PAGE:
At Hatica, our customer research efforts gave us an opportunity to engage with hundreds of teams adopting remote work, remote managers, and business leaders. For most of these remote teams, one of the biggest disruptors is the challenge of visibility at work. The number one question on remote leaders’ minds being, “How do we get visibility when our teams are working remotely?”. Even though this is a burgeoning issue, there is very little understanding of the multiple facets of the problem. Here, we attempt to present a definition of visibility and breakdown some aspects of the challenge while offering some quick action items to overcome these issues:
What is visibility at work?
Visibility – to see and to be seen; it is the ability of a team to share, acknowledge and appreciate the work of individuals. In addition to answering the question of “what” teams work on, visibility also answers the question of “how” teams work. As knowledge workers, we thrive on knowing that our work is recognized and valued within our organizations. This is how we take credit for hard work, keep coworkers in the loop, plan our professional trajectories, and build our networks of influence.
Gaining visibility is also how people managers and leaders understand how their teams work, ensure that teammates are aligned with the organization’s goals and culture, and find avenues to help their coworkers to perform better. A viewpoint of processes and people allows managers to gauge bottlenecks, emulate success patterns, and prepare for process improvements. Visibility snowballs into building team morale where every individual comes together to be innovative, collaborative, and supportive towards a shared purpose and vision.
What is the problem?
The digital and remote workplace has eliminated archaic processes and thought patterns surrounding work, but nevertheless, it has brought new challenges in human interconnectedness that we once took for granted – visibility becoming the most common concern for most teams. The challenge with making remote work visible is amplified due to the many factors that constitute the issue and the many expressions the same issue takes. The most common facets of the visibility problem are:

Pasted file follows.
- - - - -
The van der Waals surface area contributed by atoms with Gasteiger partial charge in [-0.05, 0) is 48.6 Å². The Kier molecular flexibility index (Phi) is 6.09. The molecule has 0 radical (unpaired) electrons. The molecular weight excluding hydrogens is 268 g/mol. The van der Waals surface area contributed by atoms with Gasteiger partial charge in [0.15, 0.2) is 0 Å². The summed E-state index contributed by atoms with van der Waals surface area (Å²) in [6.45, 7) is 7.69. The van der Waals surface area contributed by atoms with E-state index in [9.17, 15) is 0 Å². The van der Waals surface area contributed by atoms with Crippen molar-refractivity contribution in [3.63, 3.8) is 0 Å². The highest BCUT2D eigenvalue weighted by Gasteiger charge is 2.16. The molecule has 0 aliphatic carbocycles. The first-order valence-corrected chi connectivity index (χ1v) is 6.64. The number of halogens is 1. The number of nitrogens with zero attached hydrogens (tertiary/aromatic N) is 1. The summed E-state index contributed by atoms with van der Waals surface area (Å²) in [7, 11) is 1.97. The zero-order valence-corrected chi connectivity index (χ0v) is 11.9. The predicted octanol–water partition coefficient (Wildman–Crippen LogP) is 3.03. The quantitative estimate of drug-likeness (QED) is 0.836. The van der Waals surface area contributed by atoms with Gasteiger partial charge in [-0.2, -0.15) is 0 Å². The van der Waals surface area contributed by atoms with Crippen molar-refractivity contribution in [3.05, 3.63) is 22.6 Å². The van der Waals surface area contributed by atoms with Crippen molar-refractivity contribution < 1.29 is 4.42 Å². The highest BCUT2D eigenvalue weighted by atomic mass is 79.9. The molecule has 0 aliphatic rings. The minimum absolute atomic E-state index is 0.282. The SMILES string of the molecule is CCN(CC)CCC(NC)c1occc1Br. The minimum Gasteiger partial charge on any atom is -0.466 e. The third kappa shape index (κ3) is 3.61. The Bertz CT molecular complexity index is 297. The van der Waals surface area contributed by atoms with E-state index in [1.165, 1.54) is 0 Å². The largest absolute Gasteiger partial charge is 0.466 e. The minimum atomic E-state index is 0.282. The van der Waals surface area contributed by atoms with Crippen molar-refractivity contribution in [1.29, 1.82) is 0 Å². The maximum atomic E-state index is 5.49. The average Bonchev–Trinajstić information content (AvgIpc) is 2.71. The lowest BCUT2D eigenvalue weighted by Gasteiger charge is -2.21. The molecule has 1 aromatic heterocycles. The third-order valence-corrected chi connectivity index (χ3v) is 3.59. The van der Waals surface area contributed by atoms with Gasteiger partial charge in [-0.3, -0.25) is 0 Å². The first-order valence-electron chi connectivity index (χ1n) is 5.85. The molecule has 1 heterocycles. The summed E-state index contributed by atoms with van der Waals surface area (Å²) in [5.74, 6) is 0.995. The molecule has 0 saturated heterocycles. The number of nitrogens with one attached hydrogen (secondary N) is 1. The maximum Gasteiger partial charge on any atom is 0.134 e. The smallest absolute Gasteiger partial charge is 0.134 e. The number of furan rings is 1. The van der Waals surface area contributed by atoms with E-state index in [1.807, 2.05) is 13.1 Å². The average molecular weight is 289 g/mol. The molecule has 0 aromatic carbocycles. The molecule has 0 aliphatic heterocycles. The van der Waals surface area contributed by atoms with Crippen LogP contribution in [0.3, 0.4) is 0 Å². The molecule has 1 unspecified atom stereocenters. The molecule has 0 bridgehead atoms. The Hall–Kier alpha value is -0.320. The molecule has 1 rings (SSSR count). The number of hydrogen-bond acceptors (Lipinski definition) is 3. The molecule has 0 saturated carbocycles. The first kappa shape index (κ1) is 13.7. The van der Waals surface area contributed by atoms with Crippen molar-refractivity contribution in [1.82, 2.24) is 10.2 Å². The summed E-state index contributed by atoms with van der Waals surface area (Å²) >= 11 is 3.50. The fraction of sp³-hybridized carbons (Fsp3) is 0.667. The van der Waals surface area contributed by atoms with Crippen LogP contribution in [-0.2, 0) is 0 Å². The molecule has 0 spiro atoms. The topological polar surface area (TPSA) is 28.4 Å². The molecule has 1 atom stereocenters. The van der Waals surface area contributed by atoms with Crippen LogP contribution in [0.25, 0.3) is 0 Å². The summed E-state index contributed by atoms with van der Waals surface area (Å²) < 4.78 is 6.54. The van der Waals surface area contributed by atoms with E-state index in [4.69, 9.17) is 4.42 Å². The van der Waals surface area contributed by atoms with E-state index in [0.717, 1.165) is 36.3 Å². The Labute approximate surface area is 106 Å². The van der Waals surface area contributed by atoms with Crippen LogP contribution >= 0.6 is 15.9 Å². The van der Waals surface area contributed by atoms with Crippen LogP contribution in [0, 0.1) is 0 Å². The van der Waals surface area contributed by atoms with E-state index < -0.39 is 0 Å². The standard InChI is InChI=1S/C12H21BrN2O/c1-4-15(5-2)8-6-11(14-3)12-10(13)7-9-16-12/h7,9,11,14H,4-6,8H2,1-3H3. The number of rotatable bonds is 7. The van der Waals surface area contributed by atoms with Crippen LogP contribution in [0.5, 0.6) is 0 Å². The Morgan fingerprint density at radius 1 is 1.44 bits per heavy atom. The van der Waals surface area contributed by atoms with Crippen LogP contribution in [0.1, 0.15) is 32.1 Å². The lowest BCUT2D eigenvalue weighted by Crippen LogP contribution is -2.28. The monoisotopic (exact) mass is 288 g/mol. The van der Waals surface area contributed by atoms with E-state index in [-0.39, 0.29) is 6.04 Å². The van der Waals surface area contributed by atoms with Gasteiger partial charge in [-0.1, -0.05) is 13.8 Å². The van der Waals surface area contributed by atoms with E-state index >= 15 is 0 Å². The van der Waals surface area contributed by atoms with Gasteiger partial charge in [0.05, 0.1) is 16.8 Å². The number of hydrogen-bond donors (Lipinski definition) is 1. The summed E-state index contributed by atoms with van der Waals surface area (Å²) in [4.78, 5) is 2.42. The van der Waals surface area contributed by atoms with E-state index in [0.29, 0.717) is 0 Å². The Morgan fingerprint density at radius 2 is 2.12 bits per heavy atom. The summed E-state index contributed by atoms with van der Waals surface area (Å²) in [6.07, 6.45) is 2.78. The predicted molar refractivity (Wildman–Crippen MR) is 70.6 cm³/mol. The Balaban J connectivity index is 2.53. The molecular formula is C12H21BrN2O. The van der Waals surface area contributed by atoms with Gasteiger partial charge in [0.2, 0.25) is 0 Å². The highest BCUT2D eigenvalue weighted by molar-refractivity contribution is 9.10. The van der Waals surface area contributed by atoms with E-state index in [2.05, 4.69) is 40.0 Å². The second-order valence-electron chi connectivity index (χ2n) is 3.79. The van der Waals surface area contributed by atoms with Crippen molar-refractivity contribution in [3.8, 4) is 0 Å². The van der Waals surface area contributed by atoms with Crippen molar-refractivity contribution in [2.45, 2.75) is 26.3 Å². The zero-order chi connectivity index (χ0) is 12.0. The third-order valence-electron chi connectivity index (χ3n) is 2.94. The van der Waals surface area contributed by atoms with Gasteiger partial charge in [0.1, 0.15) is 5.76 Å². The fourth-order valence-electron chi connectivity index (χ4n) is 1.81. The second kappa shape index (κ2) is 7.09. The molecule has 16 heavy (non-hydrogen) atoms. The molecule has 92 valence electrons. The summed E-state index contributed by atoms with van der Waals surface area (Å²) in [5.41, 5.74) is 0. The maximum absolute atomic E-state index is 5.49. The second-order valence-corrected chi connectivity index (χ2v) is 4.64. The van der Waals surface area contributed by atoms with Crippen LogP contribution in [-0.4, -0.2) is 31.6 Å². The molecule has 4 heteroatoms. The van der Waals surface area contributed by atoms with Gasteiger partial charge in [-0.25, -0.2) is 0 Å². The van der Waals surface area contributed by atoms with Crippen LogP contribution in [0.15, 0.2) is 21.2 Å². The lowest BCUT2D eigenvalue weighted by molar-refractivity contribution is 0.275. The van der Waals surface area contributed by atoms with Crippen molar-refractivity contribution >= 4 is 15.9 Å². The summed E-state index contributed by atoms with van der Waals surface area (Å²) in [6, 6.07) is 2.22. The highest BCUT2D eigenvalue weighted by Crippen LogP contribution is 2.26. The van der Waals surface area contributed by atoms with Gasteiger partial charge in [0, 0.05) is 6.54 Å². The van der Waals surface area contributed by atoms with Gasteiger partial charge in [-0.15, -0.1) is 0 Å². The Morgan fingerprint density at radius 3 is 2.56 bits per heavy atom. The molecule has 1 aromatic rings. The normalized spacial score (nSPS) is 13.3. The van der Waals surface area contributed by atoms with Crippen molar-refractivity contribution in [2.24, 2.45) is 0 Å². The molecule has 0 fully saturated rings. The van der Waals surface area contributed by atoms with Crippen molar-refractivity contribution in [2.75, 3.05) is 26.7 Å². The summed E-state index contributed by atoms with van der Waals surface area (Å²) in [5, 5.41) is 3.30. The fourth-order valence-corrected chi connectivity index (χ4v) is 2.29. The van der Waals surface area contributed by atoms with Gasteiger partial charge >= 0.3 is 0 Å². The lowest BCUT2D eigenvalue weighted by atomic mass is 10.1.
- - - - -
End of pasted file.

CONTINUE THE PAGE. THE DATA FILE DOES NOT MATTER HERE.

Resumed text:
Lack of a viewpoint into people’s contributions
The problem starts at the absence of a viewpoint into people’s efforts and their contributions. In a physical office space, employees see each other, managers see their direct reports, everyone sees the effort that goes into projects, and team members and leadership are aware of each other’s contributions. In a distributed or remote workplace, teams are deprived of this obvious visibility and hence there is a gap in recognizing and rewarding credit where credit is due.
A workaround that was migrated from the physical workplace is the feedback and appraisal system. Managers rely on scheduled feedback to ascertain and correlate the right people with the right contributions and the right time. However, as teams delve into digital transformation, this feedback mechanism is being disrupted by advances in workplace data analytics.
Tip: Use a data-driven approach to visualize and derive insights into your team’s contributions, successes, and bottlenecks. Hold regular virtual 1:1 and scrum meetings to present accolades to jobs well done and also to generate feedback about concerns and issues that blocked success.